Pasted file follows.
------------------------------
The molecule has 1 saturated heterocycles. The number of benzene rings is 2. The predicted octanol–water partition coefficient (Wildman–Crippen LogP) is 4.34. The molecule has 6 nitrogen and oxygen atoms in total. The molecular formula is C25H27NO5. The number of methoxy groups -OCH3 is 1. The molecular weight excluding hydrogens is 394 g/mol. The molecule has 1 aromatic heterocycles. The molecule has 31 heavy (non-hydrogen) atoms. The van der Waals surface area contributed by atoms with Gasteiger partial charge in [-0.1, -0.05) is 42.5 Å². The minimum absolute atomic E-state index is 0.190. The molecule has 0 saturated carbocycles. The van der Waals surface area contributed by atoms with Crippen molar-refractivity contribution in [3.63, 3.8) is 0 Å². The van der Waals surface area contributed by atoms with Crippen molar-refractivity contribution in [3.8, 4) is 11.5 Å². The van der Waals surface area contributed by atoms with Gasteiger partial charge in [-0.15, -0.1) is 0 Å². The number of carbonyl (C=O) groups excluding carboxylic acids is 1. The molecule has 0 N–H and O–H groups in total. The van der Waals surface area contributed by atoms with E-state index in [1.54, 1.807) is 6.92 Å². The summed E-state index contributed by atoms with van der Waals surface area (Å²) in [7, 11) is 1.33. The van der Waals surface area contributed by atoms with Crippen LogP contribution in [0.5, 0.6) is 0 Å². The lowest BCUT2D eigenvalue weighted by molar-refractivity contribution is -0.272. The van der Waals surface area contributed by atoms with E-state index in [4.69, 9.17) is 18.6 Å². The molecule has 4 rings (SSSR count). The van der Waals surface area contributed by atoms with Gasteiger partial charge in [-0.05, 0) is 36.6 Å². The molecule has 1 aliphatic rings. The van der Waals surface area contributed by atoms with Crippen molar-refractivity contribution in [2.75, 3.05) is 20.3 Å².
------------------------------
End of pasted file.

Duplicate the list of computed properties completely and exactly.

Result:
The molecule has 1 saturated heterocycles. The number of benzene rings is 2. The predicted octanol–water partition coefficient (Wildman–Crippen LogP) is 4.34. The molecule has 6 nitrogen and oxygen atoms in total. The molecular formula is C25H27NO5. The number of methoxy groups -OCH3 is 1. The molecular weight excluding hydrogens is 394 g/mol. The molecule has 1 aromatic heterocycles. The molecule has 31 heavy (non-hydrogen) atoms. The van der Waals surface area contributed by atoms with Gasteiger partial charge in [-0.1, -0.05) is 42.5 Å². The minimum absolute atomic E-state index is 0.190. The molecule has 0 saturated carbocycles. The van der Waals surface area contributed by atoms with Crippen molar-refractivity contribution in [3.63, 3.8) is 0 Å². The van der Waals surface area contributed by atoms with Crippen molar-refractivity contribution in [3.8, 4) is 11.5 Å². The van der Waals surface area contributed by atoms with Gasteiger partial charge in [-0.15, -0.1) is 0 Å². The number of carbonyl (C=O) groups excluding carboxylic acids is 1. The molecule has 0 N–H and O–H groups in total. The van der Waals surface area contributed by atoms with E-state index in [1.54, 1.807) is 6.92 Å². The summed E-state index contributed by atoms with van der Waals surface area (Å²) in [7, 11) is 1.33. The van der Waals surface area contributed by atoms with Crippen LogP contribution in [0.5, 0.6) is 0 Å². The lowest BCUT2D eigenvalue weighted by molar-refractivity contribution is -0.272. The van der Waals surface area contributed by atoms with E-state index in [4.69, 9.17) is 18.6 Å². The molecule has 4 rings (SSSR count). The van der Waals surface area contributed by atoms with Gasteiger partial charge in [-0.05, 0) is 36.6 Å². The molecule has 1 aliphatic rings. The van der Waals surface area contributed by atoms with Crippen molar-refractivity contribution in [2.75, 3.05) is 20.3 Å².